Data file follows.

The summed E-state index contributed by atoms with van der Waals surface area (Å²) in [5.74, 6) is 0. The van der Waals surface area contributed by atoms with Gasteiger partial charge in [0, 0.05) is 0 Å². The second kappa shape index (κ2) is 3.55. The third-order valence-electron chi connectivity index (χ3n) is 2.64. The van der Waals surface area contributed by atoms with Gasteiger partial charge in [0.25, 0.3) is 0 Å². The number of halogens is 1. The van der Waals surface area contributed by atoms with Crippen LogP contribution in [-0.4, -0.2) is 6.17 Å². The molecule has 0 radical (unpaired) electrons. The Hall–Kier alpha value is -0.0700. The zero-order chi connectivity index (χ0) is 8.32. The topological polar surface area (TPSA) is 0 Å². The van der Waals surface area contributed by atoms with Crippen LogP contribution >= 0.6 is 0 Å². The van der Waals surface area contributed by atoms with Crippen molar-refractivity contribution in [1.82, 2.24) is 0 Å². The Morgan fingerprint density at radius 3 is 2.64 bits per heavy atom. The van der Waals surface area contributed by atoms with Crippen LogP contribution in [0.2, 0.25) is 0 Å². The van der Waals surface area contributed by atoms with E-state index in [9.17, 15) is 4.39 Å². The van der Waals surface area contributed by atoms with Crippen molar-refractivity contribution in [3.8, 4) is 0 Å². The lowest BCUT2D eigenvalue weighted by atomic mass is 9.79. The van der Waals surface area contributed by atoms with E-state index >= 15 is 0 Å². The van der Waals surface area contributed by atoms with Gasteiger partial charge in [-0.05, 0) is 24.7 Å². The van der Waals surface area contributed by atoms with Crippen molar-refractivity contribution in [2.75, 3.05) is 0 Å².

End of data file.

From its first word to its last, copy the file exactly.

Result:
The summed E-state index contributed by atoms with van der Waals surface area (Å²) in [5.74, 6) is 0. The van der Waals surface area contributed by atoms with Gasteiger partial charge in [0, 0.05) is 0 Å². The second kappa shape index (κ2) is 3.55. The third-order valence-electron chi connectivity index (χ3n) is 2.64. The van der Waals surface area contributed by atoms with Gasteiger partial charge in [0.25, 0.3) is 0 Å². The number of halogens is 1. The van der Waals surface area contributed by atoms with Crippen LogP contribution in [-0.4, -0.2) is 6.17 Å². The molecule has 0 radical (unpaired) electrons. The Hall–Kier alpha value is -0.0700. The zero-order chi connectivity index (χ0) is 8.32. The topological polar surface area (TPSA) is 0 Å². The van der Waals surface area contributed by atoms with Crippen LogP contribution >= 0.6 is 0 Å². The van der Waals surface area contributed by atoms with Crippen molar-refractivity contribution in [1.82, 2.24) is 0 Å². The Morgan fingerprint density at radius 3 is 2.64 bits per heavy atom. The van der Waals surface area contributed by atoms with Crippen LogP contribution in [0.2, 0.25) is 0 Å². The van der Waals surface area contributed by atoms with E-state index in [9.17, 15) is 4.39 Å². The van der Waals surface area contributed by atoms with Crippen molar-refractivity contribution in [3.8, 4) is 0 Å². The lowest BCUT2D eigenvalue weighted by atomic mass is 9.79. The van der Waals surface area contributed by atoms with E-state index >= 15 is 0 Å². The van der Waals surface area contributed by atoms with Gasteiger partial charge in [-0.05, 0) is 24.7 Å². The van der Waals surface area contributed by atoms with Crippen molar-refractivity contribution in [2.75, 3.05) is 0 Å².